Good morning readers. Thanks for coming by for a read this morning.
I sat in a Mexican food cafe in Snora the other morning chowing down on a buffet breakfast I hadn’t asked ahead of time how much would cost. After all, how much could they charge for a buffet breakfast, anyway?
Well, that’s another story. What I was going to say was that the table next to me had five men having breakfast together. Obviously something they did frequently, judging from the conversation. None of them gave off the physical aura of having missed many big breakfasts for a while.
But these were serious, corn fed Texas men wearing cowboy hats and gimme caps with an air of having shiny new pickups with dual wheels out in the parking lot and weighty matters on their minds. Men of substance and strong opinions about what’s wrong in this world and how to go about solving it.
Men, I thought as I eavesdropped on them, who wouldn’t sit still for someone telling them what kind of Christmas or New Year to have, because these men were capable of figuring it out for themselves.
I learned a lot as I listened to them telling one another things the others weren’t listening to while they waited for openings to allow themselves to tell the others things they wouldn’t listen to.
But it was all right, because they were all saying pretty much the same things, anyway.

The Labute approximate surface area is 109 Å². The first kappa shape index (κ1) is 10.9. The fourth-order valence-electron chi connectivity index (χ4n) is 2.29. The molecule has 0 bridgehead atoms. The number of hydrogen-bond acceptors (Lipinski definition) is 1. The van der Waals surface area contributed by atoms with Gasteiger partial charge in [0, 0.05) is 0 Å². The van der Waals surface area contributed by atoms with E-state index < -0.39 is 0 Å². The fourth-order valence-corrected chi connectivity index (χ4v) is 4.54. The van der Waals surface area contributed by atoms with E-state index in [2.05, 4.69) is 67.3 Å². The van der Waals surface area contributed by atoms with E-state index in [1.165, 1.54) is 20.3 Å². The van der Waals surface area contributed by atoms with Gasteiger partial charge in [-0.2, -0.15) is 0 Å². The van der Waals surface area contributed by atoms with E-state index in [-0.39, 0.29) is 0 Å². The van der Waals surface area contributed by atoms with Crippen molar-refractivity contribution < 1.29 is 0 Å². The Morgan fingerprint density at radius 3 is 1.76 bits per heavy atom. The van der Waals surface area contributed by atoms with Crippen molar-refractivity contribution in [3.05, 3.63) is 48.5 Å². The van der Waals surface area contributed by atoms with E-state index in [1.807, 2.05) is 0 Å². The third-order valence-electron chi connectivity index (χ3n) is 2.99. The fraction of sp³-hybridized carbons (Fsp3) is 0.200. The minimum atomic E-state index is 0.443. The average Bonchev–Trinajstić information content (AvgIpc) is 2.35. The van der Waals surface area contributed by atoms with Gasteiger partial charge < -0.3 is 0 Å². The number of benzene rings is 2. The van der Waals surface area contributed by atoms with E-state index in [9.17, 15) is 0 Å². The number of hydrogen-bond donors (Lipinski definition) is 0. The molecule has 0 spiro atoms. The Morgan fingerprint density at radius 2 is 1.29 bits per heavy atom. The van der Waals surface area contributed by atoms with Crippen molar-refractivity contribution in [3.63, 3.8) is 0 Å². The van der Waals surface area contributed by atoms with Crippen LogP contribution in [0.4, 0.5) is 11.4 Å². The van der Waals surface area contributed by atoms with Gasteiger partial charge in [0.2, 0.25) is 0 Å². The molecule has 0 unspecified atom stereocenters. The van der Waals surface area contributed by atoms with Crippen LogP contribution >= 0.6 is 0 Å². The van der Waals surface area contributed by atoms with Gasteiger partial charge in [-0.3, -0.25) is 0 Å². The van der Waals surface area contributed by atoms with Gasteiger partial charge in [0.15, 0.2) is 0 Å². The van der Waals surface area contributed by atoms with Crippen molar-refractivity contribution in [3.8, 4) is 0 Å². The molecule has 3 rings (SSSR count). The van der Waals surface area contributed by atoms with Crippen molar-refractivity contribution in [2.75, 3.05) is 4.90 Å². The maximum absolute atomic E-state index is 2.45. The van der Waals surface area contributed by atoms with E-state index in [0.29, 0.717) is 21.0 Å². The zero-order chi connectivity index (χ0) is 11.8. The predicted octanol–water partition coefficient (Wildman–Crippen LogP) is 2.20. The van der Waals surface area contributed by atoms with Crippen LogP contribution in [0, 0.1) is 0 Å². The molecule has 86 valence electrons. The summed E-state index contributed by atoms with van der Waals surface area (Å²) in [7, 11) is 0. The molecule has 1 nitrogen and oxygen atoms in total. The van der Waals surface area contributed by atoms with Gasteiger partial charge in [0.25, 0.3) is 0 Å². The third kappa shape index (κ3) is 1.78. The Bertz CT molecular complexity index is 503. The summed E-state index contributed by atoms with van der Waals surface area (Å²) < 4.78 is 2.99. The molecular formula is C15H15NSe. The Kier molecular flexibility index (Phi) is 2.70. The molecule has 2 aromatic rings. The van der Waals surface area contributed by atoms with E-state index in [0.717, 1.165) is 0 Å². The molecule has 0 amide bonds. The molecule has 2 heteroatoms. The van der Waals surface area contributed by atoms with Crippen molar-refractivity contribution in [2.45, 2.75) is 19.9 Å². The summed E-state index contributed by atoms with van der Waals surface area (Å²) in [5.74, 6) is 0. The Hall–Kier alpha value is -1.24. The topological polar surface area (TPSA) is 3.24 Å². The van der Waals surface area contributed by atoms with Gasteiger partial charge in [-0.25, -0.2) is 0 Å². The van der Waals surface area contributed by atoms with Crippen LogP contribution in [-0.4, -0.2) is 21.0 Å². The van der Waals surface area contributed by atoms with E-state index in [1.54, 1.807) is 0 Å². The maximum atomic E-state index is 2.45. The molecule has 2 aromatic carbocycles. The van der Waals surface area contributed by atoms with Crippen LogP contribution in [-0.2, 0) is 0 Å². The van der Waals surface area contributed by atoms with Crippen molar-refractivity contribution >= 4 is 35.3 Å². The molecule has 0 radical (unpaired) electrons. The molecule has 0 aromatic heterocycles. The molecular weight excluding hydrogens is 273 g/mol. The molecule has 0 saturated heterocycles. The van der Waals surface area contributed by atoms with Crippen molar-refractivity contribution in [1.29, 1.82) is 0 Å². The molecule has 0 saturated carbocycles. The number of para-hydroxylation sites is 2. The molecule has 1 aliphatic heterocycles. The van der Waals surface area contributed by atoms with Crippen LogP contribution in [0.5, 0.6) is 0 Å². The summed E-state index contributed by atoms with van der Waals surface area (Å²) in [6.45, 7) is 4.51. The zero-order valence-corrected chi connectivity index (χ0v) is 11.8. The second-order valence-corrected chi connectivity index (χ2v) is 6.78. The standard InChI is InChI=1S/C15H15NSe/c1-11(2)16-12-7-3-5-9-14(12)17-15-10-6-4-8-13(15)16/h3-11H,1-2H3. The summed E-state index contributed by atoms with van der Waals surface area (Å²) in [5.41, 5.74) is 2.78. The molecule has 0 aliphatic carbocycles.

So I waited in a state of fingernail-chewing anticipation to find out whether one of them would slip up and tell the others what kinds of Christmas to have, causing a confrontation, a fist-fight, maybe a gunfight out in the parking lot. I hurried my meal so’s if I had to duck under a table I’d have already packed my gut with as much as time allowed.
However, strangely enough, they all stirred the remains of their meals around on their plates, finished off whatever each had to say that the others wouldn’t hear, and almost in unison, ordered one another to have a Merry Christmas. No steely eye squints. No, “Don’t you tell ME what kind of Christmas to have, Charlie!”
Everyone made allowances, I suppose, for the fact it was breakfast ending and they had serious matters to attend and not enough time to do it. No time for a fist fight before getting on with it. Or maybe they just didn’t hear what the others said, as they’d done throughout the meal. Didn’t realize someone told them what kind of Christmas to have.
However, after thinking it and talking it over to the cats, I think my own approach is to mildly suggest that you readers have whatever sort of Christmas you want to have. But if you choose not to, it’s okay. I’m not insisting.
The New Old Jules and the Enlightened Cats